Strengths, Supports and Strategies: Parenting ADHD

By Mackenzie Sapacz, Wood’s Homes Family Support Counsellor.

“What’s the typical mental health and behaviour of a teenager?” is a question I often hear in my role as a Family Support Counsellor with Community Psychiatric Unit. Understanding when behavior deviates outside of a ‘normal’ range becomes a hot topic when parents are trying to better support their children after leaving the program. This question seems to be all the more complex and has a notable sense of urgency when Attention Deficit Hyperactivity Disorder (ADHD) is a primary diagnosis. 

As one of the key features of ADHD entails impulsivity, safety is not often a priority when children and adolescents with ADHD are making decisions. This symptom alone often causes parents to feel more anxious and overwhelmed when trying to keep their child safe and healthy; however, one parent has shared with me that learning how he is responsible for his child and being able to differentiate this from how he is responsible to his child has provided significant relief. This is a concept that can help parents understand where their control lies. 

Hearing this parent say, “I have learned that I cannot make her decisions for her”, while paired with a noticeable decrease in stress, was definitely deemed a successful moment. This parent had shared with me that although it took a while, once he understood that he was not responsible for his child’s pattern of impulsive decisions, he was able to see where he could be supportive. He elaborated that instead of focusing on trying to change her behaviors (e.g. decreasing impulsivity, increasing listening and following direction, increasing motivation – behaviors often associated with ADHD), he began to focus on ways he could help support her. The stress focused on punishing the behavior – in fear it could happen again – was replaced with an acceptance that these the behaviors will likely continue to happen, as building skills to change disruptive behaviors will be a process. Part of the nature of ADHD entails developmental delays of the front part of the brain, the area that controls many of the expected tasks children and youth are expected to carry out each day. The biology of the brain is not at fault of the child (or anyone, for that matter). When children are understood as having a hard time, as opposed to giving a hard time, the response they receive from adults around them usually changes to more patient and less punitive.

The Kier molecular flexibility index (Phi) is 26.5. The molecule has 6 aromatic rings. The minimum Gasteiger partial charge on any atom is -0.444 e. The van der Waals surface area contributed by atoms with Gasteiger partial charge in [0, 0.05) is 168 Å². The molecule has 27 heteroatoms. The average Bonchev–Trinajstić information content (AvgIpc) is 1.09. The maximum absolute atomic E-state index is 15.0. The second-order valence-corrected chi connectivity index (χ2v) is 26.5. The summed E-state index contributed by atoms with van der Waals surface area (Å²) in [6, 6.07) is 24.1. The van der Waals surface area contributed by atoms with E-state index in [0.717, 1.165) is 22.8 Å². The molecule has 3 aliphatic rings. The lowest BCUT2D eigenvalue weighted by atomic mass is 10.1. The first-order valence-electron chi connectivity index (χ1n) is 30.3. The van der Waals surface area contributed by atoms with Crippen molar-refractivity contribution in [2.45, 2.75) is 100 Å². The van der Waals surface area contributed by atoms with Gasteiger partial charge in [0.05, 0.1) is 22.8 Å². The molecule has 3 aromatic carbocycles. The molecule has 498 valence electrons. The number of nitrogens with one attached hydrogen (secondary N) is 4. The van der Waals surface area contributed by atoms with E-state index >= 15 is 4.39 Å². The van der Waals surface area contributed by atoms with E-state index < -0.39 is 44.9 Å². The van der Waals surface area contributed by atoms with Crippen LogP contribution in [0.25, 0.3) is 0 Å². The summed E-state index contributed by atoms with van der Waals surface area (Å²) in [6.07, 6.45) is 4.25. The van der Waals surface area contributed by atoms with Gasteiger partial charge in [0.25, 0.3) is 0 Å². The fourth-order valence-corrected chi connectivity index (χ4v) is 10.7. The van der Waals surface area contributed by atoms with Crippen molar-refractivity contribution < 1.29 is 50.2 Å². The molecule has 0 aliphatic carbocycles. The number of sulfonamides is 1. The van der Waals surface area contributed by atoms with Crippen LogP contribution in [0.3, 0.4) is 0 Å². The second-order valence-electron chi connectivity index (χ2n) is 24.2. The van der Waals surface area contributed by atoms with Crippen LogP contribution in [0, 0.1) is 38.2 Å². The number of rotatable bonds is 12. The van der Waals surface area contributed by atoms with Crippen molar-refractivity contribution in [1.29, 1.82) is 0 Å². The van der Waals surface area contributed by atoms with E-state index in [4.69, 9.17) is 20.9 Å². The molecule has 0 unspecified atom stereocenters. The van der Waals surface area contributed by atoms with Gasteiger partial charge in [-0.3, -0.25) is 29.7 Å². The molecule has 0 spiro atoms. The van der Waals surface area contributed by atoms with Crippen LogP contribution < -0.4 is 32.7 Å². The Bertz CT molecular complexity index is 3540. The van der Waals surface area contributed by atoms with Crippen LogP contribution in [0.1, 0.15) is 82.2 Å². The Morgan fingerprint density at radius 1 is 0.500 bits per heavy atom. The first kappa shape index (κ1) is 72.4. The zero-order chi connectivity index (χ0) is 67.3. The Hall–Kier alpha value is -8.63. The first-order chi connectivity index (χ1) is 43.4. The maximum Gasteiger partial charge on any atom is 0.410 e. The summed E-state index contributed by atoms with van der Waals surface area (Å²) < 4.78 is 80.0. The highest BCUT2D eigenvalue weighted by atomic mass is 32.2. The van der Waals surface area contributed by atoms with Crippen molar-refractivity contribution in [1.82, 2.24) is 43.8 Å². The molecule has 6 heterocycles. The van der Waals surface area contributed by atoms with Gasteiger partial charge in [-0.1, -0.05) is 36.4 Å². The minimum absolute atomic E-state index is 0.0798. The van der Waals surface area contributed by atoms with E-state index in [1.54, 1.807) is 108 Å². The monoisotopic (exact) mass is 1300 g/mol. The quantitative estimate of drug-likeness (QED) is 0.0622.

Another parent I worked with has offered to share her experience of raising four boys who have all received the diagnosis of ADHD. She began by laughing at the shock factor she usually receives from other parents when she shares this with them, as most parents raising a child with ADHD can relate to how overwhelming it may feel. She continued by acknowledging that the feeling of being overwhelmed is often a helpful place to start in working on being a supportive parent. Feeling overwhelmed, she adds, often brings you farther from your goal and is a feeling that should be addressed by seeking support, professionally and personally. Talking to other parents and being able to find other caregivers that can relate to the experience is very important in addressing stressful feelings. 

Noticing the strengths of an ADHD mind is also a valuable lesson this mother has emphasized: “The academic side can be challenging, but the creative side is amazing. Often the high energy and innovative ideas lead to your child being a really fun person to be around, which helps them make friends.” 

Lastly, there are a series of strategies that are easy to learn from books, professionals or other parents raising children with ADHD. Taking the time to implement some of them in the home can also help with organization and decrease the chaos. Some common strategies include using visuals to help provide your child with reminders and relying on alarm clocks for transition warnings (e.g. five more minutes on technology), which can provide some ease when you feel tired of constantly providing these reminders yourself. It is important to remember that it is okay to feel exhausted and it is understandable that feelings of hopelessness may arise some days; however, it may be more important to remember that some of these challenges will fade with age, you are not alone in these struggles and there is always support available.